Among the foliar nutrition application, KNO3 @ 0.5% (F3) recorded higher grain yield (880.85 kg ha-1) and it was on par with DAP @ 2% + KNO3 @ 0.5% (F4). Lower seed yield (665.19 kg ha-1) was observed in urea @ 2% (F1) and it was on par with DAP @ 2% (F2). This might be due to less competition and effective utilisation of translocated photosynthates from source to sink. Optimization of N and K nutrient interactions resulted in better yield attributes. The results clearly demonstrated that supplying legume plants with foliar application of major nutrients has positive impact on boosting growth and increasing seed output. This might be also due to the ability of potassium nitrate to tolerate the water stress and thus might have helped in retention of a greater number of flowers leading to more yield attributes and yield. Similar results were also reported by (Neethu and Kaleeswari (2018) and Jagtap et al., (2021).

 The haulm yield was higher with the spacing of 25 cm × 15 cm with one seedling per hill (S1) and it was on par with spacing of 25 cm × 25 cm with single seedling per hill (S3), this is due to more amount of dry-matter produced by plant population per unit area. Even though more plant density was observed with the spacing of 25 cm × 15 cm with double seedling per hill (S2), the amount of dry matter produced per plant was low due to heavy competition among the plants for growth resources that resulted in shorter plants. Foliar nutrition treatments followed same trend as of grain yield. The spraying of water-soluble nutrients increased uptake of nutrients and water, resulting in more photosynthesis and enhanced food accumulation thus resulting in higher dry matter production.
Adoption of cultivation practices depends on the economic feasibility. The perusal of data from the study indicated that economic analysis also had the same trend as that of seed yield of green-gram (Table 3a and 3b).

Table 3a: Economics of green gram cultivation under SCI.


Table 3a: Economics of green gram cultivation under SCI.


The net income and benefit cost ratio varied with spacing and number of seedlings per hill. The spacing of 25 cm × 25 cm or 25 cm × 15 cm with single seedling per hill (S3 and S1) supplied with foliar nutrition of KNO3 @ 0.5% (F3) or DAP @ 2% + KNO3 @ 0.5% (F4) recorded the higher net returns and benefit cost ratio (Rs. 28524 ha-1 1.49, respectively). These results are supported with the findings of Sathiyavani et al., (2016) in green gram and Singh et al. (2009b) in black-gram. This might due to effective utilisation of both above and below ground resources effectively thus contributing to better growth and yield attributes.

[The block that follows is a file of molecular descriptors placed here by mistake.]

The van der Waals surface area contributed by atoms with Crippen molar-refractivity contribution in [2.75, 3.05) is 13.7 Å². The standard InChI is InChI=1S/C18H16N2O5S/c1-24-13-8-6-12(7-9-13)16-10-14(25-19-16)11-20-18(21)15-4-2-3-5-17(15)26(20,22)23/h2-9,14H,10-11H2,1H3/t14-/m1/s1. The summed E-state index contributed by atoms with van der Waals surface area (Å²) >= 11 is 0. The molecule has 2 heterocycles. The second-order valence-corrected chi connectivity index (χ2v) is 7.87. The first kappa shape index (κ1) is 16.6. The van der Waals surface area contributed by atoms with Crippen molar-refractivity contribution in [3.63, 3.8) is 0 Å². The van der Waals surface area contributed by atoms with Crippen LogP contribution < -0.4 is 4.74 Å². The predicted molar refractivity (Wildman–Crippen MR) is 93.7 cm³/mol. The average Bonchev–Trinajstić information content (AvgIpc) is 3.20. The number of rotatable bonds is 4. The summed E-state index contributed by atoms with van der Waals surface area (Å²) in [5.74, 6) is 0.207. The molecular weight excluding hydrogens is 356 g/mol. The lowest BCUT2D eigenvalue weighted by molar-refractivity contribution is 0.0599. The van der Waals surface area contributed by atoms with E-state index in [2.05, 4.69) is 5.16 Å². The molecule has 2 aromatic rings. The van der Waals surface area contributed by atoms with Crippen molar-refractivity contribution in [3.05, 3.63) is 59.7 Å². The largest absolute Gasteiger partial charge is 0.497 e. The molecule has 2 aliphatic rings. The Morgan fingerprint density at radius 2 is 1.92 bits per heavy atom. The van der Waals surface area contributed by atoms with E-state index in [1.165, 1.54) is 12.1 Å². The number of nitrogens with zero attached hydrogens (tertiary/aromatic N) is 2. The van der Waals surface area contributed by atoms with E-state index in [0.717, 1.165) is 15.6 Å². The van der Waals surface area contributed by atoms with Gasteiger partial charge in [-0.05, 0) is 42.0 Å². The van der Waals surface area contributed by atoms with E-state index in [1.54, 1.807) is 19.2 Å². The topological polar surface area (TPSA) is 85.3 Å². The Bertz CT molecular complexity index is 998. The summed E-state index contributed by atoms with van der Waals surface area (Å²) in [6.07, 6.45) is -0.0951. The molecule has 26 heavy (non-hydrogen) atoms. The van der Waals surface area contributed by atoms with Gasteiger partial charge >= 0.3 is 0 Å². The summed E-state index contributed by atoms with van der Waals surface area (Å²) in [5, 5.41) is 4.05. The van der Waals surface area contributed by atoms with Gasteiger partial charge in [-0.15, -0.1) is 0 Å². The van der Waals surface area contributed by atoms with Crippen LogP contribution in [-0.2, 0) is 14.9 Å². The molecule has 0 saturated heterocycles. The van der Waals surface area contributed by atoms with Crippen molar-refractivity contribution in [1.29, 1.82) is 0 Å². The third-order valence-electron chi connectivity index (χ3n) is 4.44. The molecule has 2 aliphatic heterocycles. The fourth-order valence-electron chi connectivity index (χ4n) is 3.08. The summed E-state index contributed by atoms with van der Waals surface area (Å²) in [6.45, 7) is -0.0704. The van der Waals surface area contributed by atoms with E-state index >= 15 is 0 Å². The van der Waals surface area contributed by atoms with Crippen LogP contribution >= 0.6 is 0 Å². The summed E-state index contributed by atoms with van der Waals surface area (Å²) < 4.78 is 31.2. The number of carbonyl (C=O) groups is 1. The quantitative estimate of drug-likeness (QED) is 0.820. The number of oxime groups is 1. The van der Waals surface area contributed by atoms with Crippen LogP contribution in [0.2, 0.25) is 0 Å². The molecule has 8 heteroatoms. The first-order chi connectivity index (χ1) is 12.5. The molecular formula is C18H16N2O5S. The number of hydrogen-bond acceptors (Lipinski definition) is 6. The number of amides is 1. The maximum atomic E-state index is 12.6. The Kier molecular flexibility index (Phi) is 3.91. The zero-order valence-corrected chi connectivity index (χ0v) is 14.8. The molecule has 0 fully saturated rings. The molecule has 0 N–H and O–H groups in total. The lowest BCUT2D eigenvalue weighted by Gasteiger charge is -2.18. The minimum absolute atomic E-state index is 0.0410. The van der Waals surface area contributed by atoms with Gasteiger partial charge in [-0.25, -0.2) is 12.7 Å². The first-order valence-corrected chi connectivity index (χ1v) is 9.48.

Based on the above findings, it can be inferred that the yield of green gram is significantly influenced by plant population and foliar nutrition. In summer fallows, maintaining an optimum plant population with a spacing of 25 cm × 25 cm or 25 cm × 15 cm with single seedling per hill and foliar application of KNO3 @ 0.5% or DAP @ 2% + KNO3 @ 0.5% could fetch the most profitable returns. 

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  5. Jagtap, P., Ilhe, S.S. and Basawraj. (2021). Effect of foliar application of potassium on growth and yield of summer green gram [Vigna radiata (L.) Wilczek]. Curr. Adv. Agric. Sci. 13(2): 128-130.

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  8. Sathiyavani, E., Kuttumani, R., Velayudham, K. and Thavaprakaash,  N. (2016). Production potential of greengram [Vigna radiata (L.) Wilczek] in response to system of crop intensification (SCI) practices. Indian J. Agric. Res. 50(6): 619-622.

  9. Singh, B.P., Srivastava, G.P., Pandey, A.C., Prasad, P., Maradi, G., Krishna, G., Anillkumar and Manishkumar. (2009b). Response of blackgram (Vigna mungo) to nitrogen levels and planting geometry under late sown condition. J. Tropical Agric. 27: 297-300.